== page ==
Tin toys, especially those that picture everyday life, are popular with today's collectors. Political, social, women's work and other themes inspired toymakers.
Many early toys were made of very thin tin that was painted in bright colors. Some of the toys moved when wound and had either a clockwork or a key wind mechanism. Toy collectors are careful to use the proper word — "clockwork" or "windup." Clockwork toys have gears and parts like those used on a clock.
In 1862, a cheaper type of power for moving toys was developed that used a spring, which was wound with a key or crank. Some still were being made as late as 1920.
By the end of World War II, plastic parts were used for toys and the earlier metal windup was out of production. Battery-operated toys were made in Japan after 1946 and today there are electronic toys.
All of these toys are popular with collectors and price is determined by condition, rarity and the appeal of the design. Toys that move or make noise always attract buyers.
Q: I have the chance to buy an old Sligh dresser from a family member. It's made of walnut, 54 inches wide, has columns on the sides, a burled oval on the front, and two large and two small drawers. Can you tell me if it is an antique? What would be a fair price to offer?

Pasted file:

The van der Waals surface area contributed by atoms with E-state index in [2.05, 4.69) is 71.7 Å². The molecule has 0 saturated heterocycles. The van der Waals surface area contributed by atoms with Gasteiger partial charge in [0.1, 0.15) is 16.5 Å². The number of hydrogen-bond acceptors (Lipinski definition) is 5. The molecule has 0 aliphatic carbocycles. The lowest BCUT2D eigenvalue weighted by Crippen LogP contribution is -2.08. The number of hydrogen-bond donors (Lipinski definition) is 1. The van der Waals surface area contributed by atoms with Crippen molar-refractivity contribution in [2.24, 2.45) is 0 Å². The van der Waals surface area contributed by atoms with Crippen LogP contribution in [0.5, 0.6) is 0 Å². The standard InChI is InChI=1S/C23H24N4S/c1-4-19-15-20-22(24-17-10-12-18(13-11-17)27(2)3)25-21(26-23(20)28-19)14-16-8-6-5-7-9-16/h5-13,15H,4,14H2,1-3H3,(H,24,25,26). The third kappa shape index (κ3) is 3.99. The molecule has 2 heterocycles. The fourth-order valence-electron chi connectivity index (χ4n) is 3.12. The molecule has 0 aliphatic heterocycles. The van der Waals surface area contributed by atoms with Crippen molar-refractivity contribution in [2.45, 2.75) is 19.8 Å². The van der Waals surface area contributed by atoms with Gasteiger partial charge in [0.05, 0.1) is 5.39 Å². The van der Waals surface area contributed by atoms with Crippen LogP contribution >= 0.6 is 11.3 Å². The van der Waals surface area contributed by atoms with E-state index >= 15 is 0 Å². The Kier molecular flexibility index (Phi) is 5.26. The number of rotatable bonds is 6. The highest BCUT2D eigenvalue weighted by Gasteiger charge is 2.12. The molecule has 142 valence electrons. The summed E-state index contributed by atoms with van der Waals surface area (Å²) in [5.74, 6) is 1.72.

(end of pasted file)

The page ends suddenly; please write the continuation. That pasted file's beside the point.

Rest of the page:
A: Charles R. Sligh founded the Sligh Furniture in 1880 in Grand Rapids, Mich., after working for Berkey & Gay as a furniture finisher and traveling salesman.
By the 1920s, Sligh advertised itself as "the largest manufacturer of furniture exclusively for the bedroom in the world."
From 1910 through the 1920s, the company offered more than 80 bedroom suites and 11 dining room suites in a wide range of styles, including Sheraton, Louis XVI, Jacobean, Italian Renaissance and more. Some had a painted finish or painted decoration. Sligh closed in 1932.
Your dresser probably is a retro piece made in an older style. A fair price to offer would be $150 to $200.
Terry and Kim Kovel will answer as many letters from readers as possible through the column only. For return of a photograph, include a self-addressed, stamped (55 cents) envelope. Write to: The Kovels, c/o King Features Syndicate, 300 W. 57th St., New York, NY 10019. The website is www.kovels.com.
Prices are from shows nationwide.
Silver, asparagus tongs, Feather Edge Shell pattern, Goldsmiths & Silversmiths Co., 1901, 3 inches, $95.
Cambridge Glass tray, decagon, center handle, amber, 10 1/2 inches, $110.
Toy, sulky, red cart, seated jockey, embossed seating, spoke wheels, iron, gold trim, Pratt & Letchworth, 8 inches, $235.
Rug, black bear, full head, claws, felt pad, Crosby Fur Co., 69 by 72 inches, $320.
Fairy Soap sign, girl sitting on soap, slogan, cardboard, die cut, easel back, countertop, 18 by 12 3/4 inches, $400.
Decoy, hooded merganser, wood, painted, ringlet neck, tack eyes, lead weight on base, 6 by 18 inches, $530.